Last Night Phish Played Grateful Dead Songs For The First Time In 16 Years And The Heady Music World FREAKED OUT
As a rule of thumb, Phish doesn’t cover the Grateful Dead. The Talking Heads, yes. Velvet Underground, yes. The Rolling Stones, yes. Zeppelin, yes. The Who, yes. But not The Grateful Dead. Phish plays Phish, no matter where Phish is playing in the country and no matter how many bearded dudes are rocking celebratory Steal Your Face tie dyes in the parking lot. When you buy a ticket to see Phish, you *generally* know the musical formula for the product in its many variances: Maybe a “Disease,” maybe a “YEM,” Maybe a “Tweezer,” Maybe a “Mikes > Simple >Weakpaug” with a “Free” encore. Maybe a Fishman vacuum solo, maybe — if you’re lucky — a “Lizards”.
Despite loving The Grateful Dead themselves and having millions of live music-loving fans who also love the songbook, history, and cultural traditions of The Grateful Dead, Phish generally just wants to play Phish songs. They have 33 years worth of original repertoire to choose from, so it’s not that hard at this point.
That said, Trey Anastasio has gushed fondly over the years about his first Dead show at the Hartford Civic Center in ’83, as have Page, Mike, and Fish about their own experiences with The Dead. Phish’s very obvious influence from The Dead came full circle in 2015 when Trey shared the stage with Bob Weir, Phil Lesh, Mickey Hart, and Bill Kreutzmann at the Dead 50 Fare Thee Well shows in Chicago and Santa Clara.
But, generally speaking, you should not buy a ticket to see Phish if you’re expecting a Grateful Dead cover band. There are exceptions (“Terrapin Station” on 8/9/1998 commemorating the three-year anniversary of Jerry’s death, “El Paso” and “West L.A. Fadeaway” with Bob Weir on 10/06/2000 at Shoreline). But those are the only two I can think of on the top of my head.
Get it? Phish isn’t the Grateful Dead and people in culture as a whole are dumb or straight naive for thinking that.
As a person, I have to imagine there’s good reason for this: It’s hard to carve your own artistic niche when you’re constantly compared to someone else as a point of cultural reference. Chance The Rapper isn’t the next Kanye West — He’s the first Chance The Rapper. Same with comparing Lebron to Michael Jordan. We consumers of culture do this to contextualize influence of great cultural moments even though they can hold their own in their weight class.
Back in the ’90s, Phish’s reputation snowballed as a grassroots heir apparent to the Grateful Dead’s live music throne in the wake of Jerry Garcia’s death. Phish became, obnoxiously enough, known as “the next Grateful Dead” despite being the first and only Phish. Back in 1996, with a touch of annoyance in his voice, Trey scoffed at the comparison between Phish and The Dead in Bittersweet Motel — “There are aspects of The Grateful Dead that I love…. There are aspects of *Boston* that I love.”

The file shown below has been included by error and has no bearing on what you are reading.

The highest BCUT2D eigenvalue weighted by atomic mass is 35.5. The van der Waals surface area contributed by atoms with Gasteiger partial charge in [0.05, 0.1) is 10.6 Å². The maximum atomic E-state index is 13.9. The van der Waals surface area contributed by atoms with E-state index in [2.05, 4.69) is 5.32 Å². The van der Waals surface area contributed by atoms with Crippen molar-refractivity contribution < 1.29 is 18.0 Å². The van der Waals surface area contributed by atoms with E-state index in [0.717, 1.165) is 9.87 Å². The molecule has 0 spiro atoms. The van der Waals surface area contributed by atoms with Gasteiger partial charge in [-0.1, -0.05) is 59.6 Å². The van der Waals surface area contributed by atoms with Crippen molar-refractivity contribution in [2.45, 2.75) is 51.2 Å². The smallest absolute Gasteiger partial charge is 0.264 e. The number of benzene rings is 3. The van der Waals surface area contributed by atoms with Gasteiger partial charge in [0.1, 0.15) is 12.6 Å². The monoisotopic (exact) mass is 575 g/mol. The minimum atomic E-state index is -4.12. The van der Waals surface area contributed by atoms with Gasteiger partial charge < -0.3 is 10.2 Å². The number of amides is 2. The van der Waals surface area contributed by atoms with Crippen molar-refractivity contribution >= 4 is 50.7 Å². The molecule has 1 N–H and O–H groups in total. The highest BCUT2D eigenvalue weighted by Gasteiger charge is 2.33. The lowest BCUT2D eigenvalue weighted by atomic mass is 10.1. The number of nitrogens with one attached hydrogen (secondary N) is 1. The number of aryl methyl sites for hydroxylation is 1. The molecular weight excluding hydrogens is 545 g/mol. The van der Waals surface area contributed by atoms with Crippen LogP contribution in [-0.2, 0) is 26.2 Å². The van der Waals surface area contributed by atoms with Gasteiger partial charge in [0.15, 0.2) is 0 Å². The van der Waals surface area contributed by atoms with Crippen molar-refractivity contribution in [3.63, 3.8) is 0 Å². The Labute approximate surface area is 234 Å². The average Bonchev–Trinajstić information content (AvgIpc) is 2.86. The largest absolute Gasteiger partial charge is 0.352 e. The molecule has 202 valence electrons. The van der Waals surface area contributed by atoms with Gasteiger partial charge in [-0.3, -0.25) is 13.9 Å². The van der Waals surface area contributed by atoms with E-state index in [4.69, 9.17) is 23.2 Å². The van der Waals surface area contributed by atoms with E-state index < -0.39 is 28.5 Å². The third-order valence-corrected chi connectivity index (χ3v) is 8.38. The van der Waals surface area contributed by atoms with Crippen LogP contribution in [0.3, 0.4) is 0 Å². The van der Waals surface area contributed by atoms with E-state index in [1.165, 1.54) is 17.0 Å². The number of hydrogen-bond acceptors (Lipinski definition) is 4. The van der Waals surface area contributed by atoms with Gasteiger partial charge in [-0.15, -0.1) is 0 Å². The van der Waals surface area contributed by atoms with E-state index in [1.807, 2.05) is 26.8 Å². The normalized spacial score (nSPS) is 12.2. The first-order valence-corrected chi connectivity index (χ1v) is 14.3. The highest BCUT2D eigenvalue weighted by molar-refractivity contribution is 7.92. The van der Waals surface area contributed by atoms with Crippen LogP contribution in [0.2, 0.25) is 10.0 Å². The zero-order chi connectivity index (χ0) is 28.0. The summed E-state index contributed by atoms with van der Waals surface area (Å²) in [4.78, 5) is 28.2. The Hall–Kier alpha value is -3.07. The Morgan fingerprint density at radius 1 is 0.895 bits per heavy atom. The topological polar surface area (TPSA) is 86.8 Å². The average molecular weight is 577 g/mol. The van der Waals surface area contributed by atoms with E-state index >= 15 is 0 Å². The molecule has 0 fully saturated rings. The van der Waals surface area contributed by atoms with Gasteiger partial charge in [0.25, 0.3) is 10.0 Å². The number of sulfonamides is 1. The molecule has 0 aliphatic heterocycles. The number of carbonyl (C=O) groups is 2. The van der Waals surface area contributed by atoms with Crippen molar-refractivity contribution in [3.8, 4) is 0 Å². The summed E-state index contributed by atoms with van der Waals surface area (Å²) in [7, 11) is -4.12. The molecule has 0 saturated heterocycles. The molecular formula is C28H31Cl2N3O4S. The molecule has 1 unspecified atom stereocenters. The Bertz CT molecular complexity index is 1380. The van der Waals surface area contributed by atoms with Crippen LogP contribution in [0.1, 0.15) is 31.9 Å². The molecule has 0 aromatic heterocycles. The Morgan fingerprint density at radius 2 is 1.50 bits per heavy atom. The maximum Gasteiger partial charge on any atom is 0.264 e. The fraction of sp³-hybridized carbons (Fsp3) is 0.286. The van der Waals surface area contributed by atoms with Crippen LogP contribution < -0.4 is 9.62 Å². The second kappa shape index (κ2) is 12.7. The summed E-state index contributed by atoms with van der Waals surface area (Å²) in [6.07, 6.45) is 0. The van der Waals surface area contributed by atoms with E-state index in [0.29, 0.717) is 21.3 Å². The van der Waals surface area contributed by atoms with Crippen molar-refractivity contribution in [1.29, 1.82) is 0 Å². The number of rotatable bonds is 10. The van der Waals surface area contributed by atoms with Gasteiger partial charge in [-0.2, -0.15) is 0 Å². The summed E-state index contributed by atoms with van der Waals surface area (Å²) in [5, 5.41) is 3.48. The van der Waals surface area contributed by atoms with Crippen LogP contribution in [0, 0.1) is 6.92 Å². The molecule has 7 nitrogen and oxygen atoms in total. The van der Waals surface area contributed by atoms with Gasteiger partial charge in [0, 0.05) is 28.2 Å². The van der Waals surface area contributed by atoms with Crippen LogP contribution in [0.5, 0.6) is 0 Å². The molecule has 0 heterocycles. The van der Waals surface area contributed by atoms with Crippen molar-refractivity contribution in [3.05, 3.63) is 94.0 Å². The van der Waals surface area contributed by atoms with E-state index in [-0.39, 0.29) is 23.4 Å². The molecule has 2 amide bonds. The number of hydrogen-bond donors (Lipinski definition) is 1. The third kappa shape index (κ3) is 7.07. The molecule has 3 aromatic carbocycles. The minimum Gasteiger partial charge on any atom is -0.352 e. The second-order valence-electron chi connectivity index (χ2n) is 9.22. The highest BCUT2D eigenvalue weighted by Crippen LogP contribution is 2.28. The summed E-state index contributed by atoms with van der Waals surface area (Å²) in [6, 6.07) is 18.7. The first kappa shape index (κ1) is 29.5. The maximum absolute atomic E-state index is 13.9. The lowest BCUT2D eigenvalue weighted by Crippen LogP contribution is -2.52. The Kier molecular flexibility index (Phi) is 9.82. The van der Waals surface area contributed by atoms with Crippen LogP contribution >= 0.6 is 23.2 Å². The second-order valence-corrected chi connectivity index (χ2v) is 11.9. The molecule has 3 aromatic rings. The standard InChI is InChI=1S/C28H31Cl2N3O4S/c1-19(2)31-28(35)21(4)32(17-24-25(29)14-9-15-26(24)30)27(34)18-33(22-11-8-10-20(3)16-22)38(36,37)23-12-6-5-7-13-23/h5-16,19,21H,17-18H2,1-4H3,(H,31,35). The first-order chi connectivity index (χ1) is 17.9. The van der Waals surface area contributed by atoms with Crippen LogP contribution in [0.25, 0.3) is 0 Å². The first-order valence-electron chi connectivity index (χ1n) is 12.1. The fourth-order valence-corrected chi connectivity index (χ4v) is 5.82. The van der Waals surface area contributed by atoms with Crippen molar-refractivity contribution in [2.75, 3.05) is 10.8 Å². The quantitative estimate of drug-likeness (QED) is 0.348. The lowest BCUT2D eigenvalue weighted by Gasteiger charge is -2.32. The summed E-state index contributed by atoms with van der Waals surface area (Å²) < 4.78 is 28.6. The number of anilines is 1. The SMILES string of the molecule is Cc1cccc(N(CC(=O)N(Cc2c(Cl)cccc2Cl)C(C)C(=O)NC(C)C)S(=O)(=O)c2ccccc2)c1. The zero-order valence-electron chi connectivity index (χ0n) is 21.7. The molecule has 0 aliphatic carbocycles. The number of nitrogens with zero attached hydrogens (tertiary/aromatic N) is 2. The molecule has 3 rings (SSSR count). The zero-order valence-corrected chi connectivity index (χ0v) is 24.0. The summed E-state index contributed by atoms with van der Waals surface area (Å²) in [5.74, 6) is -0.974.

That was 20 years ago. Once-in-a-lifetime moments where music worlds meld are now not *that* uncommon. It’s great time to be alive.
But last night at the Ascend Amphitheater in Nashville, the jam band world’s orbit was tilted straight off it’s axis when founding Grateful Dead rhythm guitarist Bob Weir walked on the stage. In town for a solo show at the Ryman Auditorium tomorrow night, The Other One sat with Phish for six solid songs, including Bobby singing lead on a brand new Phish jam and three Dead covers.
The occasion marks the first time Phish has covered The Dead in 16 years, since Weir last stepped out at Shoreline in October 2000.
The setlist is what causes jam band nerds like myself to go into a full tizzy, with thousands like myself glued to Mixlr streams and Periscope. I FOMO’d hard, firing off text after text to friends and friends of friends that it was going down on a Tuesday night in Nashville while streaming through the tinny speakers on my laptop. The reaction was sheer glee and common “holy shit!!!!”
Veterans of 100s and 100s of shows will tell you that it doesn’t get any better than this:
Reactions on Twitter and from all across the heady music universe were rabid:
The people who were lucky enough to be there caught their unicorn white whale of a Phish show. I can’t imagine how it felt walking out of that set — hands numb from high fives, pure adrenaline and euphoria of “holy shit, that just happened!!!” pulsing through every vein in your body. Chase enough shows and you know how special that feeling of getting the one actually is.
We’re so lucky to live an era of live music where heavyweights are willing to come together in the spirit of a moment that can never be replicated. You buy the ticket, take the ride — that’s what makes this little scene so damn special.